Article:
If you have just signed up for our Wagner Daily newsletter within the past two weeks, we would like you to realize the broad market has already made an extended run, and we have already booked some nice winning trades in recent weeks (you can view our Q3 trade performance details here). Because the stock market has been in pullback mode lately, our open positions have not gained as much ground as they did last month. When this occurs and our positions do not act as expected, we definitely take notice and proactively attempt to reduce risk by raising our protective stops and/or reducing share size. During periods of market transition or indecision, it is crucial to proactively do something with trades that are not moving much, rather than simply trading with blinders on.

Yesterday, we sold our position in US Natural Gas Fund ($UNG) for a nice gain of 11% (nearly $1,000 based on our $50,000 model ETF trading account). In today’s ETF analysis and commentary, we will do an educational technical review of the trade setup, walking you through from the date of our buy entry to the date of our sale. Although one could simply follow the exact entry and exit points of our ETF picks every day, without worrying about the methodology behind the trade setups, having a clear understanding of our ETF trading strategy will enable one to ultimately become a more successful swing trader by having more belief and confidence in our trading system.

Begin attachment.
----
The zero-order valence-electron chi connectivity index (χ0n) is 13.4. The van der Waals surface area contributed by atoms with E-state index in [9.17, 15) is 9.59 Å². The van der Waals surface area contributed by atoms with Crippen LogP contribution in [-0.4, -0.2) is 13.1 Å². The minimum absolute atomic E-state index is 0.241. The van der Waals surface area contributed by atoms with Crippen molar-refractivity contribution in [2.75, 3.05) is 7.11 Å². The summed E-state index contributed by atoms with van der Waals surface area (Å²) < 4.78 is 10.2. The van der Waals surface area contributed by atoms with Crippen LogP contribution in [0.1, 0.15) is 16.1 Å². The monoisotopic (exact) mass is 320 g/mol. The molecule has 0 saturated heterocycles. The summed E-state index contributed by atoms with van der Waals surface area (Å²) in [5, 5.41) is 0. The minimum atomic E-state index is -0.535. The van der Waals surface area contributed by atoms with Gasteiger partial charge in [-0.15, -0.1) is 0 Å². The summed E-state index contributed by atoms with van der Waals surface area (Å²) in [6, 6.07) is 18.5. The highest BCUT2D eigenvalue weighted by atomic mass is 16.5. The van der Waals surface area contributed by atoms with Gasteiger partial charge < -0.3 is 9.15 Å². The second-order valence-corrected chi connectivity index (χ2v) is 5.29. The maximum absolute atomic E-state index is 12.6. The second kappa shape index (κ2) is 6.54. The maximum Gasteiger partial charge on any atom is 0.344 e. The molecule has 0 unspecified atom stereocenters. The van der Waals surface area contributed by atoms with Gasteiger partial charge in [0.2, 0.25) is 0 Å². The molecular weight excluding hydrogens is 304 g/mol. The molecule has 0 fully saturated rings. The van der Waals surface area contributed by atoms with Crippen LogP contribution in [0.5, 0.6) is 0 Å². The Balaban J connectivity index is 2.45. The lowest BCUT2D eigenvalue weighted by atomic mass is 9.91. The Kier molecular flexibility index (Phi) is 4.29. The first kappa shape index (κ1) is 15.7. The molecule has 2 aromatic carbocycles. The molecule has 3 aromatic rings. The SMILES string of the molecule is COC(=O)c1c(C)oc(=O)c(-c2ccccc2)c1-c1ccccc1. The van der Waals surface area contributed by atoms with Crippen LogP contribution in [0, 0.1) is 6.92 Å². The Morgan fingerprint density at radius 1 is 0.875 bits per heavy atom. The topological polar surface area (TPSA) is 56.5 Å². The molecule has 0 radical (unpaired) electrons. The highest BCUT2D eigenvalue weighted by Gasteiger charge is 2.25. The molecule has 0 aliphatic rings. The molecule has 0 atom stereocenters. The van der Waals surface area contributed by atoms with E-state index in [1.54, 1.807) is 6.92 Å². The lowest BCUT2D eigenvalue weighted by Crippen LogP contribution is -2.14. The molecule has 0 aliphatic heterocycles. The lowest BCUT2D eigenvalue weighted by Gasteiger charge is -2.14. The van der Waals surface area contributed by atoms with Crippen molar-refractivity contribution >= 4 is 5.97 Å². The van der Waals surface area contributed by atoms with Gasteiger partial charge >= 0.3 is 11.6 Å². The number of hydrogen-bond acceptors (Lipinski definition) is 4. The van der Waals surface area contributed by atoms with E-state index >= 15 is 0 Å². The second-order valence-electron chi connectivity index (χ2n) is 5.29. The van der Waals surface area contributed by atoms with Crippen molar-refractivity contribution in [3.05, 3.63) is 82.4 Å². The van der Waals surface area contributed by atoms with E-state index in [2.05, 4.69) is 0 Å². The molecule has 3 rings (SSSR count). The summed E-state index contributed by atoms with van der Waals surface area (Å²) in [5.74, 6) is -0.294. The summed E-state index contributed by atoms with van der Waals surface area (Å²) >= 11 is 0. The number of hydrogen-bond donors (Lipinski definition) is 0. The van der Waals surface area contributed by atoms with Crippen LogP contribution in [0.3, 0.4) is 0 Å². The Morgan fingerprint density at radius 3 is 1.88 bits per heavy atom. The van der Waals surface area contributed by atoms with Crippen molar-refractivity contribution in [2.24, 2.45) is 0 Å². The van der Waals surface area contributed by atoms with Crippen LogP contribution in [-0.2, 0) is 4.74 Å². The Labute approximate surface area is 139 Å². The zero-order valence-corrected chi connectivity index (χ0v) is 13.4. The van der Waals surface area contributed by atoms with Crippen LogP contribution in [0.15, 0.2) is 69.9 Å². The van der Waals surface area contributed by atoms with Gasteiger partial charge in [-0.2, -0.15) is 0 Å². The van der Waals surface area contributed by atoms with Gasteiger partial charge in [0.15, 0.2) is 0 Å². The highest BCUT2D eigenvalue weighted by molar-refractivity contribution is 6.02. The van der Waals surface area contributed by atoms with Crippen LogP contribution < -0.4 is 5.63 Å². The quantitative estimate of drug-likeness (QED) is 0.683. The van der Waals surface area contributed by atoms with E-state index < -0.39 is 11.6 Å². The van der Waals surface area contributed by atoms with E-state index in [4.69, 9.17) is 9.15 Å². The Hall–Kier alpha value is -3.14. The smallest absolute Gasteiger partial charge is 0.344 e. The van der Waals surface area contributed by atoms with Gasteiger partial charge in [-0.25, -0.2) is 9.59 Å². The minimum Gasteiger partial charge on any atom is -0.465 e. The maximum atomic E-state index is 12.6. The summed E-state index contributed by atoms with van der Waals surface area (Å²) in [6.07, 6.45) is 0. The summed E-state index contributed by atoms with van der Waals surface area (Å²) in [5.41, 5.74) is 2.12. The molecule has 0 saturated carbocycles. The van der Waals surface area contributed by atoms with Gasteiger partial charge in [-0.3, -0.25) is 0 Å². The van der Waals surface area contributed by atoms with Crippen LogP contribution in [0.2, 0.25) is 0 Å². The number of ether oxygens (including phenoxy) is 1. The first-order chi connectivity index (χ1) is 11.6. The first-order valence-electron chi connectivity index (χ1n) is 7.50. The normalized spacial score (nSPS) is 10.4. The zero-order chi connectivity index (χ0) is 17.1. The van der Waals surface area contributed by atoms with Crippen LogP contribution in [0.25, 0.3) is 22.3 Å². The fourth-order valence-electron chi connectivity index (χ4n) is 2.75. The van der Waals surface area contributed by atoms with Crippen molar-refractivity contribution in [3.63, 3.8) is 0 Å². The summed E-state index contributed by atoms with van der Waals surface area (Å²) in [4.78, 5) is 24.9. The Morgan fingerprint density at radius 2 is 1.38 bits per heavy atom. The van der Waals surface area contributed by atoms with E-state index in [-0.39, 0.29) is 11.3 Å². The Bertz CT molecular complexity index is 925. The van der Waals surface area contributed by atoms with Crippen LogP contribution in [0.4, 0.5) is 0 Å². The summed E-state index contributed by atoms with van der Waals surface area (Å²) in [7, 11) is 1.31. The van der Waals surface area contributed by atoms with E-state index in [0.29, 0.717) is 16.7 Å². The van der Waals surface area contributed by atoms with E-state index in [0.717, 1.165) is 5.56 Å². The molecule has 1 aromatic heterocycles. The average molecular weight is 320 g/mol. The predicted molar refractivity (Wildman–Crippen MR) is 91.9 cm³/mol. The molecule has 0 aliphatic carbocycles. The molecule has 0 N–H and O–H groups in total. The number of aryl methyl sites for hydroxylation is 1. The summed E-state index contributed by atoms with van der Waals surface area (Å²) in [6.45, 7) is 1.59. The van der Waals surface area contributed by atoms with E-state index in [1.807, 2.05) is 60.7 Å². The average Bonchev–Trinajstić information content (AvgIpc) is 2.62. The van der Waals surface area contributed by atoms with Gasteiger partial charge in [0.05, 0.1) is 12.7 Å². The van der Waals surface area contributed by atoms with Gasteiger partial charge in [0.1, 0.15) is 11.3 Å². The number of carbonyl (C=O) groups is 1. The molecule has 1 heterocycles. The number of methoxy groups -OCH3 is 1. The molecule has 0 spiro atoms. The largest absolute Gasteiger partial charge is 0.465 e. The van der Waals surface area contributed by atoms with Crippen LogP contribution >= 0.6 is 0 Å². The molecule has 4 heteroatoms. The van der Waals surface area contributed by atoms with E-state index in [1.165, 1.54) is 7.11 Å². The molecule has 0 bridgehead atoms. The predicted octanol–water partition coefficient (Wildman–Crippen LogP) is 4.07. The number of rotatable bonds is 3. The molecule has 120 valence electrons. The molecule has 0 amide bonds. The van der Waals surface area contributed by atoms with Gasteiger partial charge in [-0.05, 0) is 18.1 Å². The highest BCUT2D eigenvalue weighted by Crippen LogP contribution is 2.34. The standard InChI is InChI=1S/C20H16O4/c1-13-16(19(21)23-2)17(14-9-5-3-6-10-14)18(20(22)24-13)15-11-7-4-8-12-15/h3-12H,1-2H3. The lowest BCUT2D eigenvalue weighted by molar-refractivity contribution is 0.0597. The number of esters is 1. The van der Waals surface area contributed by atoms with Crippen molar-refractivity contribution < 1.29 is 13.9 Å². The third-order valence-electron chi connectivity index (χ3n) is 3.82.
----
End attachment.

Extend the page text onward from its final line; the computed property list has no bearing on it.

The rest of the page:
The UNG trade setup was originally presented to subscribers in the September 24 issue of The Wagner Daily. On that day, we presented exactly the following commentary and chart of UNG (presented in blue text):

Unlike our stock trading strategy, which focuses primarily on Breakouts and Pullbacks in uptrending markets, we afford ourselves a bit more diversity with our ETF trading strategy because we also seek to take advantage of ETFs reversing from downtrends. This is particularly true with ETFs that have a low correlation to the direction of the broad market, such as currency, commodity, fixed income, and international ETFs. One ETF we are stalking for potential short-term buy entry now is U.S. Natural Gas Fund ($UNG). The technical analysis of the trade setup is shown on the daily chart below:

$UNG breakout above 200-day MA

For trend reversal plays, we typically wait several months after the ETF has formed a significant low, which enables the 20, 50, and 200-day moving averages to each be trending higher and above one another. Buying before that happens often leads to a negative result. However, in the case of UNG, a very important factor driving this setup is the close proximity of the 200-day moving average.

As a long-term indicator of trend, the 200-day moving average usually acts as a brick wall. If an ETF or stock is trying to move above that resistance level, it typically requires at least several attempts. However, when the breakout above the 200-day MA eventually happens, it is normally quite powerful, at least in the near-term.